Gastrointestinal Bleeding Scintigraphy

Michael A. McDonald, MD, PhD; Harvey A. Ziessman, MD

Disclosures

Appl Radiol. 2016;45(5):19-22. 

In This Article

Comparisons

In the emergency setting, RBC scintigraphy plays a complementary role to endoscopy and angiography and should be the initial imaging study in the evaluation of lower GIBs. Colonoscopy, often the initial step in attempting to identify the source of lower GIBs after upper GIB sources have been ruled out, suffers from the potential 4–6 hour delay needed for colon preparation, the need for sedation, the invasive nature of the procedure, the difficulty in identifying bleeding sites during active bleeding, the delay it causes, preventing prompt GIB scintigraphy, and rare but serious complications such as perforation and hemorrhage.[4] If colonoscopy is unable to accurately localize the source of bleeding while confirming its presence in the colon, localization with RBC scintigraphy in combination with angiography is often utilized prior to surgical intervention.

Angiographic evaluation of patients with acute GIB ideally involves selective catheterization of the most likely arterial bleeding source as suggested by prior imaging studies such as RBC scintigraphy.[15] RBC scintigraphy often plays a significant role in determining both the site of initial catheter placement at angiography and in directing the surgical approach, sometimes in an emergent setting.[2] RBC scintigraphy is often performed with the aim of determining a sufficient rate of bleeding to facilitate successful angiography and possible angiographic intervention.[10] A positive RBC scintigraphy study increases the likelihood of a positive angiogram from 22% to 53%.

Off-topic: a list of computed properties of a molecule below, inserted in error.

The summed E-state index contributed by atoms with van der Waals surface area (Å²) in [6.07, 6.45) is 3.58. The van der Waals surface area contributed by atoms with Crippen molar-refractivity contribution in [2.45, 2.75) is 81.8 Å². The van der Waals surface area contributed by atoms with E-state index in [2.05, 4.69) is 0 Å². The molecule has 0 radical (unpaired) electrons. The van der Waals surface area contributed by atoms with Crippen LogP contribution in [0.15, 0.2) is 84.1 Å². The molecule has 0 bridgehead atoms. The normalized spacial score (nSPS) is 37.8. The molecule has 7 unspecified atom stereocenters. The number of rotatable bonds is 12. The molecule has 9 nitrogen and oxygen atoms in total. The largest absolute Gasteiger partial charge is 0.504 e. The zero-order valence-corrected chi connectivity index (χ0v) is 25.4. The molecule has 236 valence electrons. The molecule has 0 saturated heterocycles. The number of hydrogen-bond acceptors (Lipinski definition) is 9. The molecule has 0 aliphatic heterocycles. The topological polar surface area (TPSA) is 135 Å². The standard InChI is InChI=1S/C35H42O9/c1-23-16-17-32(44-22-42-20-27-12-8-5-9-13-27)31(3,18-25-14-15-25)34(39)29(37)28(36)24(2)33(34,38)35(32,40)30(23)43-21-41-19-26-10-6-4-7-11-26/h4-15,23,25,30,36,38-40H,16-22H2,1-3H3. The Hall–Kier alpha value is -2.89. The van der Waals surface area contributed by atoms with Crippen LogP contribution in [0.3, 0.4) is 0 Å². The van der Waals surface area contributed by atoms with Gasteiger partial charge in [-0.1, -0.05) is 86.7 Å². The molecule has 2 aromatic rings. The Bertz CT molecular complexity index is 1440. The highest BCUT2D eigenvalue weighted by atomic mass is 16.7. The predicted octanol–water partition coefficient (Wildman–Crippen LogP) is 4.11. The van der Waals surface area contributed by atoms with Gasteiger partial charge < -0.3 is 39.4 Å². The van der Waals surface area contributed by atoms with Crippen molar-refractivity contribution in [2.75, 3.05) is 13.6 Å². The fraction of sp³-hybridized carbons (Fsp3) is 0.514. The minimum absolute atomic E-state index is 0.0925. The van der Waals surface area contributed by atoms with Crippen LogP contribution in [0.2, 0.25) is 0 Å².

While angiography has the advantage of allowing therapeutic intervention, it has a 9.3% visceral angiography complication rate including acute renal failure, contrast reactions, arterial thrombosis or dissection and bowel infarction.[16] Although the specificity of angiography approaches 100% the sensitivity for acute bleeds is 46% and 30% for recurrent, intermittent bleeds. Among the advantages of RBC scintigraphy vs. angiography are the 10-fold greater sensitivity for detection of slow bleeding rates or chronic bleeding, the ability to examine the entire lower GI tract simultaneously and continuously over an extended period of time (60 to 90 minutes), and the ability for repeat imaging out to 24 hours. Many angiographers prefer to have RBC scintigraphy prior to the contrast study to ensure that bleeding is active, i.e., the contrast study is more likely to identify the bleeding site if scintigraphy is positive.

RBC scintigraphy also plays an important role in the diagnosis of small intestinal bleeding, when conventional endoscopy (EGD, push enteroscopy and colonoscopy) has limited value, and costly innovative methods such as capsule endoscopy and double-balloon enteroscopy are not readily available.[17] Of note, unlike RBC scintigraphy, capsule endoscopy is contraindicated in patients with known or suspected gastrointestinal obstruction, strictures or fistulae, which can necessitate surgical removal, as well as prior pelvic or abdominal surgery, pregnancy, implanted electronic devices such as pacemakers and extensive Crohn and diverticular disease.[16]

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